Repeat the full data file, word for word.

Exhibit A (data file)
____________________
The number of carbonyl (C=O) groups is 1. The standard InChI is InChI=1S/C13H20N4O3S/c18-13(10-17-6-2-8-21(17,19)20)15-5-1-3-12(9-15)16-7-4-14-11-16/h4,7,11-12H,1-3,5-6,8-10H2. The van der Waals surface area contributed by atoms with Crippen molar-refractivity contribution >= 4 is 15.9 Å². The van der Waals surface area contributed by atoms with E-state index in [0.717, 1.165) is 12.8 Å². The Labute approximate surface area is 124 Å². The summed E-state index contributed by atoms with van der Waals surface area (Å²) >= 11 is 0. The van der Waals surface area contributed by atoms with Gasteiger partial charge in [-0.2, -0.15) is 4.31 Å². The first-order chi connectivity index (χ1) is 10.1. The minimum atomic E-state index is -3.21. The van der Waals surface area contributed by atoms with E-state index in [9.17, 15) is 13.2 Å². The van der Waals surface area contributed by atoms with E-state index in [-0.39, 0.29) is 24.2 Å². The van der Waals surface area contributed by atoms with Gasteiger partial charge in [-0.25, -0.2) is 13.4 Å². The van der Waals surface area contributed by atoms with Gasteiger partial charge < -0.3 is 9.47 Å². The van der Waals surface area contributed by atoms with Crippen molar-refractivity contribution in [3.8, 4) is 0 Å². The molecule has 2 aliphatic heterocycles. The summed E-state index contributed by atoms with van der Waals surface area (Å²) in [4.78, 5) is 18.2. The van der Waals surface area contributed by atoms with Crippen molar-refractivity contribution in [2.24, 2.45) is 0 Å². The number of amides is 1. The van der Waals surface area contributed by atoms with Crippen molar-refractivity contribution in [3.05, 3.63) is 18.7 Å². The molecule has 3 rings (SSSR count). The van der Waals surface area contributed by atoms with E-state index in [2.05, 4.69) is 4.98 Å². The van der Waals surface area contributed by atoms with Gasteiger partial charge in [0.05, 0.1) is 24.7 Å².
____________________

The number of carbonyl (C=O) groups is 1. The standard InChI is InChI=1S/C13H20N4O3S/c18-13(10-17-6-2-8-21(17,19)20)15-5-1-3-12(9-15)16-7-4-14-11-16/h4,7,11-12H,1-3,5-6,8-10H2. The van der Waals surface area contributed by atoms with Crippen molar-refractivity contribution >= 4 is 15.9 Å². The van der Waals surface area contributed by atoms with E-state index in [0.717, 1.165) is 12.8 Å². The Labute approximate surface area is 124 Å². The summed E-state index contributed by atoms with van der Waals surface area (Å²) >= 11 is 0. The van der Waals surface area contributed by atoms with Gasteiger partial charge in [-0.2, -0.15) is 4.31 Å². The first-order chi connectivity index (χ1) is 10.1. The minimum atomic E-state index is -3.21. The van der Waals surface area contributed by atoms with E-state index in [9.17, 15) is 13.2 Å². The van der Waals surface area contributed by atoms with E-state index in [-0.39, 0.29) is 24.2 Å². The van der Waals surface area contributed by atoms with Gasteiger partial charge in [-0.25, -0.2) is 13.4 Å². The van der Waals surface area contributed by atoms with Gasteiger partial charge < -0.3 is 9.47 Å². The van der Waals surface area contributed by atoms with Crippen molar-refractivity contribution in [3.8, 4) is 0 Å². The molecule has 2 aliphatic heterocycles. The summed E-state index contributed by atoms with van der Waals surface area (Å²) in [4.78, 5) is 18.2. The van der Waals surface area contributed by atoms with Crippen molar-refractivity contribution in [2.24, 2.45) is 0 Å². The number of amides is 1. The van der Waals surface area contributed by atoms with Crippen molar-refractivity contribution in [3.05, 3.63) is 18.7 Å². The molecule has 3 rings (SSSR count). The van der Waals surface area contributed by atoms with E-state index in [2.05, 4.69) is 4.98 Å². The van der Waals surface area contributed by atoms with Gasteiger partial charge in [0.05, 0.1) is 24.7 Å².